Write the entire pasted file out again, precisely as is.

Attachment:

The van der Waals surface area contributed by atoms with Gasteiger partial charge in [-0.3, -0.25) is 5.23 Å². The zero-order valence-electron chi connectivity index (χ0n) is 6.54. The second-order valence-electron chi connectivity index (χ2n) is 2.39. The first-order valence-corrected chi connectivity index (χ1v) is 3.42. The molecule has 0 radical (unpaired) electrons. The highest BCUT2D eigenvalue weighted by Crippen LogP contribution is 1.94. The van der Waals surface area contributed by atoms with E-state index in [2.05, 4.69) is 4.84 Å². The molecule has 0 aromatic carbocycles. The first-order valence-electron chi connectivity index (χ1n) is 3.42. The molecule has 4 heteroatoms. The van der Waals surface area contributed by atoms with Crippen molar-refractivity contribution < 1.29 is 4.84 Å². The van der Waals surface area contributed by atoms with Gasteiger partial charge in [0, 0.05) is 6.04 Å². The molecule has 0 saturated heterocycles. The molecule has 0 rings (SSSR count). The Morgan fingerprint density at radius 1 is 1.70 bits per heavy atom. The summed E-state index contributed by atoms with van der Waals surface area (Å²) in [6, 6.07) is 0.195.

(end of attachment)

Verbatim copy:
The van der Waals surface area contributed by atoms with Gasteiger partial charge in [-0.3, -0.25) is 5.23 Å². The zero-order valence-electron chi connectivity index (χ0n) is 6.54. The second-order valence-electron chi connectivity index (χ2n) is 2.39. The first-order valence-corrected chi connectivity index (χ1v) is 3.42. The molecule has 0 radical (unpaired) electrons. The highest BCUT2D eigenvalue weighted by Crippen LogP contribution is 1.94. The van der Waals surface area contributed by atoms with E-state index in [2.05, 4.69) is 4.84 Å². The molecule has 0 aromatic carbocycles. The first-order valence-electron chi connectivity index (χ1n) is 3.42. The molecule has 4 heteroatoms. The van der Waals surface area contributed by atoms with Crippen molar-refractivity contribution < 1.29 is 4.84 Å². The van der Waals surface area contributed by atoms with Gasteiger partial charge in [0, 0.05) is 6.04 Å². The molecule has 0 saturated heterocycles. The molecule has 0 rings (SSSR count). The Morgan fingerprint density at radius 1 is 1.70 bits per heavy atom. The summed E-state index contributed by atoms with van der Waals surface area (Å²) in [6, 6.07) is 0.195.